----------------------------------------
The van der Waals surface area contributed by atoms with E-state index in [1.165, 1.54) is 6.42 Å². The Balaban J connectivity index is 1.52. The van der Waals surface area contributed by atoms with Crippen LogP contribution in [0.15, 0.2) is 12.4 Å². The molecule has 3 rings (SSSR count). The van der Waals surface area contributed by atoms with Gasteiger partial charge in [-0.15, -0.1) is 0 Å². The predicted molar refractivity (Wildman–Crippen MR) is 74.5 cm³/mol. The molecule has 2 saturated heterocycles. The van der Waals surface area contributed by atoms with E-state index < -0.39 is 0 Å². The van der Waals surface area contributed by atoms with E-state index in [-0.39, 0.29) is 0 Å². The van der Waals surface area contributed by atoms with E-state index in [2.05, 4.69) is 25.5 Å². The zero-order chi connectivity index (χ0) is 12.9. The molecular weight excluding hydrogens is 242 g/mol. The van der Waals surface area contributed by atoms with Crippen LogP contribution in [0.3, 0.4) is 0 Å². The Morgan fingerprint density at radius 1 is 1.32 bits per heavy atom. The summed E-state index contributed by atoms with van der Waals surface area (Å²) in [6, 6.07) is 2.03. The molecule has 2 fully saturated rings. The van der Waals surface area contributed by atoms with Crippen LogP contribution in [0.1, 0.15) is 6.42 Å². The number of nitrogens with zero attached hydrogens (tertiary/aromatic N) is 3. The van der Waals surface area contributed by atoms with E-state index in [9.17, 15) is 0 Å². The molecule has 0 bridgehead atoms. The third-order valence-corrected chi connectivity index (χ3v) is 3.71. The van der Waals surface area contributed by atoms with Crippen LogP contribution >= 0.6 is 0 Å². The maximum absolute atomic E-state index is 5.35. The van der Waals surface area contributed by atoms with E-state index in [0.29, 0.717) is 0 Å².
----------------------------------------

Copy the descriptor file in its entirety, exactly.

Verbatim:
The van der Waals surface area contributed by atoms with E-state index in [1.165, 1.54) is 6.42 Å². The Balaban J connectivity index is 1.52. The van der Waals surface area contributed by atoms with Crippen LogP contribution in [0.15, 0.2) is 12.4 Å². The molecule has 3 rings (SSSR count). The van der Waals surface area contributed by atoms with Gasteiger partial charge in [-0.15, -0.1) is 0 Å². The predicted molar refractivity (Wildman–Crippen MR) is 74.5 cm³/mol. The molecule has 2 saturated heterocycles. The van der Waals surface area contributed by atoms with E-state index < -0.39 is 0 Å². The van der Waals surface area contributed by atoms with E-state index in [-0.39, 0.29) is 0 Å². The van der Waals surface area contributed by atoms with E-state index in [2.05, 4.69) is 25.5 Å². The zero-order chi connectivity index (χ0) is 12.9. The molecular weight excluding hydrogens is 242 g/mol. The van der Waals surface area contributed by atoms with Crippen LogP contribution in [0.3, 0.4) is 0 Å². The Morgan fingerprint density at radius 1 is 1.32 bits per heavy atom. The summed E-state index contributed by atoms with van der Waals surface area (Å²) in [6, 6.07) is 2.03. The molecule has 2 fully saturated rings. The van der Waals surface area contributed by atoms with Crippen LogP contribution in [0.1, 0.15) is 6.42 Å². The number of nitrogens with zero attached hydrogens (tertiary/aromatic N) is 3. The van der Waals surface area contributed by atoms with E-state index in [9.17, 15) is 0 Å². The molecule has 0 bridgehead atoms. The third-order valence-corrected chi connectivity index (χ3v) is 3.71. The van der Waals surface area contributed by atoms with Crippen LogP contribution >= 0.6 is 0 Å². The maximum absolute atomic E-state index is 5.35. The van der Waals surface area contributed by atoms with E-state index in [0.29, 0.717) is 0 Å².